Mapping start-up Mapbox is teaming up with Microsoft, Intel and Softbank Groups ARM Holdings chip unit to deepen its push into providing maps for self-driving cars.
Mapbox does not make a mapping app itself. It instead competes against Alphabet’s Google Maps and HERE Technologies, the map firm owned by a group of companies, to provide the underlying maps inside of other apps.
Mapbox maps are found in Snap's messaging app and the Instacart grocery delivery app.
But the Washington, D.C.-founded start-up, which has raised about $228 million from Softbank's Vision Fund, DFJ Growth and others, has been pushing into providing tools for software developers who are making the software for self-driving cars.
“Our main focus has been in making maps for humans," Mapbox CEO Eric Gundersen told Reuters in an interview. But maps for self-driving cars are read by the cars' computers and need more detailed data, he said.
At an event it held for software developers in San Francisco, Mapbox announced a handful of partnerships designed to make its technology more useful for self-driving cars.
One of Mapbox's products is software that lets either a mobile phone or a car's computer see the road as the car drives, picking out things like lanes or speed-limit signs. The company said it will weave that software together with an offering from Microsoft.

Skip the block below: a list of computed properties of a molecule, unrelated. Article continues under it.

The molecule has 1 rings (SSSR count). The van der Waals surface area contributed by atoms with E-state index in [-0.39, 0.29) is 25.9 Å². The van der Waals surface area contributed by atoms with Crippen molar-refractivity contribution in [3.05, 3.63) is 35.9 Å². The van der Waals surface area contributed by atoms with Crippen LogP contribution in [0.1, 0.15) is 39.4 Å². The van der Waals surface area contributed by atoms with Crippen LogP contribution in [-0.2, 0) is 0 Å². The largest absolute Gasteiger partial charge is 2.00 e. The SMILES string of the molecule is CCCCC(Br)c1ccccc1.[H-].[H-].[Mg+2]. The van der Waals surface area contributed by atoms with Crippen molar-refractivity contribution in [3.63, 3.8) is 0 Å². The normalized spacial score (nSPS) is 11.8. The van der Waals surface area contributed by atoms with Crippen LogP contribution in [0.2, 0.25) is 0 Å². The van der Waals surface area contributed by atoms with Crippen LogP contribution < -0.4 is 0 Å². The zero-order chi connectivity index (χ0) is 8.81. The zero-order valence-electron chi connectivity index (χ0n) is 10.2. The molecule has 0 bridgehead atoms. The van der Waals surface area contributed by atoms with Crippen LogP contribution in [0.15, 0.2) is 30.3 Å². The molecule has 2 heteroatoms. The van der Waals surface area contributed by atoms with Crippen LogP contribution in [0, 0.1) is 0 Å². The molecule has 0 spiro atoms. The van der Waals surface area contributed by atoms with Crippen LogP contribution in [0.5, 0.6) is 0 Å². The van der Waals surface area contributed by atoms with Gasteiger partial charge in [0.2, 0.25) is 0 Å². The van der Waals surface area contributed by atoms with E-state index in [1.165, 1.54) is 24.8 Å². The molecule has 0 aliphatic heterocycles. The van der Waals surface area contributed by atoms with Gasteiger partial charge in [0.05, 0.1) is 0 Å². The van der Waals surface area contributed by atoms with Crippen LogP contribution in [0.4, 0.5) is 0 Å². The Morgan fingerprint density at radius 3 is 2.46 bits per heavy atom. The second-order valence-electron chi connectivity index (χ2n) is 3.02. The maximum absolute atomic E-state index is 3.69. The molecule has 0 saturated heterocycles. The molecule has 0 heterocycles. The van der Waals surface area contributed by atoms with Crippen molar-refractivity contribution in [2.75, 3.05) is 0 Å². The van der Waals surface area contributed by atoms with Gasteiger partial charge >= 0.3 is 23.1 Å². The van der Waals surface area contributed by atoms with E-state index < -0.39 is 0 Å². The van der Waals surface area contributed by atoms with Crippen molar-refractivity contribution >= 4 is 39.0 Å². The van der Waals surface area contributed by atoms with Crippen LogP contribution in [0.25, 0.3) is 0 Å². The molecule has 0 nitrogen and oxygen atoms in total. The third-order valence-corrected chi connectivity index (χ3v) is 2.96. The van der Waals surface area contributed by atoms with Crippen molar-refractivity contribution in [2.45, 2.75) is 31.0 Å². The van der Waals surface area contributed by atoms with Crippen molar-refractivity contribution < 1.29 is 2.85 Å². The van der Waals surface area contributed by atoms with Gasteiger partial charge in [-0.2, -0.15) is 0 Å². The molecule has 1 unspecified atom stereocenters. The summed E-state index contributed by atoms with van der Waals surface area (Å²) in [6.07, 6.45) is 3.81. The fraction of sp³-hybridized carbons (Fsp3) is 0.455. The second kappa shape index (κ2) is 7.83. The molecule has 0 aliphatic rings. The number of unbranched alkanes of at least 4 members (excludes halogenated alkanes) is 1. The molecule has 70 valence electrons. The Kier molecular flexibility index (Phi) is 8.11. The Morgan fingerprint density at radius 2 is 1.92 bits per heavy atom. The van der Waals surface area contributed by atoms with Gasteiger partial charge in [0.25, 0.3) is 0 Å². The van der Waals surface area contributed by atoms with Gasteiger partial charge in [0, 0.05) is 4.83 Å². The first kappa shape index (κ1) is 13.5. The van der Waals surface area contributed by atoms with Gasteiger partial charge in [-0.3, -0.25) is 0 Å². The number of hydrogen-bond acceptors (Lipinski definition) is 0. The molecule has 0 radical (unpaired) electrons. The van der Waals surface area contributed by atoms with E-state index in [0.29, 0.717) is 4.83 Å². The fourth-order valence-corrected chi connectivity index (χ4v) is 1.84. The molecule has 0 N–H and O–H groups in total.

The combination will let drivers in the car see real-time events like speed limit changes but then split off some of the camera data and send it to Microsoft's cloud computer service, Azure.
Once there, the data can be processed later by powerful servers to help improve the algorithms that help self-driving cars navigate.
Separately, Mapbox is also working with chipmaker ARM to optimise its self-driving vision software so features detected by ARM's chips can be recognised as lanes, pedestrians and road signs even faster.
In one form or another, ARM's chips power the majority of mobile phones, tablets and other mobile computers that are making their way into cars.
Mapbox is also pairing with Intel's Mobileye self-driving unit, which the chipmaker purchased last year for US$15.3 billion.
Mobileye is building its own detailed database of road features that is stored in the cloud. Mapbox has built software that will live in cars to beam down Mobileye's data without hogging up mobile data bandwidth.
Cars that use the system will get a constant map ahead of about 200 metres (660 ft), providing a key back-up to the car's onboard sensors, the companies said.
(Reporting by Stephen Nellis; Editing by Marguerita Choy)